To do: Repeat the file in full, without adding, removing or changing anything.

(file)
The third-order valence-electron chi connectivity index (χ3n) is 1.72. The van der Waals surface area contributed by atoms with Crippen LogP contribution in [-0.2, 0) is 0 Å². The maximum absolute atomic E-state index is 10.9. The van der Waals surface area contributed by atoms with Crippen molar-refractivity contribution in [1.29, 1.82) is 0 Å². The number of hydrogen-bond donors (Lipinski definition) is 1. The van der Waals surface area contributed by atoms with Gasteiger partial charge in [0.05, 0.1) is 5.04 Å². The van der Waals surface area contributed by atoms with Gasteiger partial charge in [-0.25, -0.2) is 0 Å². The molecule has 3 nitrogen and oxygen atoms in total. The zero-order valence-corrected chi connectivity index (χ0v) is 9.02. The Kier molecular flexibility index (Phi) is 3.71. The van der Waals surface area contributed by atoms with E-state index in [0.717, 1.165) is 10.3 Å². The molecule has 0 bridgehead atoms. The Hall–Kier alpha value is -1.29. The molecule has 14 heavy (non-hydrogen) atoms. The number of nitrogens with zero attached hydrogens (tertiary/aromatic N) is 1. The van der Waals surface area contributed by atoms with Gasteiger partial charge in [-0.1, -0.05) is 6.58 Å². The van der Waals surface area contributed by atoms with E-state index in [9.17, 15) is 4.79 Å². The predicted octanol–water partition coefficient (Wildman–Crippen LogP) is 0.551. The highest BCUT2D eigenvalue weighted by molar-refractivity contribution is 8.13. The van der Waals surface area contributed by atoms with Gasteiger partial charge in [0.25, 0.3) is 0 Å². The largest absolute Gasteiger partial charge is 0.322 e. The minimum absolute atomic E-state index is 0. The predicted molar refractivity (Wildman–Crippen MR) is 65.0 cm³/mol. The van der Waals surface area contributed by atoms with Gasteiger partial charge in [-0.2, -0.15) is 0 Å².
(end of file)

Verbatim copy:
The third-order valence-electron chi connectivity index (χ3n) is 1.72. The van der Waals surface area contributed by atoms with Crippen LogP contribution in [-0.2, 0) is 0 Å². The maximum absolute atomic E-state index is 10.9. The van der Waals surface area contributed by atoms with Crippen molar-refractivity contribution in [1.29, 1.82) is 0 Å². The number of hydrogen-bond donors (Lipinski definition) is 1. The van der Waals surface area contributed by atoms with Gasteiger partial charge in [0.05, 0.1) is 5.04 Å². The van der Waals surface area contributed by atoms with Gasteiger partial charge in [-0.25, -0.2) is 0 Å². The molecule has 3 nitrogen and oxygen atoms in total. The zero-order valence-corrected chi connectivity index (χ0v) is 9.02. The Kier molecular flexibility index (Phi) is 3.71. The van der Waals surface area contributed by atoms with E-state index in [0.717, 1.165) is 10.3 Å². The molecule has 0 bridgehead atoms. The Hall–Kier alpha value is -1.29. The molecule has 14 heavy (non-hydrogen) atoms. The number of nitrogens with zero attached hydrogens (tertiary/aromatic N) is 1. The van der Waals surface area contributed by atoms with Gasteiger partial charge in [-0.1, -0.05) is 6.58 Å². The van der Waals surface area contributed by atoms with E-state index in [9.17, 15) is 4.79 Å². The predicted octanol–water partition coefficient (Wildman–Crippen LogP) is 0.551. The highest BCUT2D eigenvalue weighted by molar-refractivity contribution is 8.13. The van der Waals surface area contributed by atoms with Gasteiger partial charge in [0.25, 0.3) is 0 Å². The largest absolute Gasteiger partial charge is 0.322 e. The minimum absolute atomic E-state index is 0. The predicted molar refractivity (Wildman–Crippen MR) is 65.0 cm³/mol. The van der Waals surface area contributed by atoms with Gasteiger partial charge in [-0.2, -0.15) is 0 Å².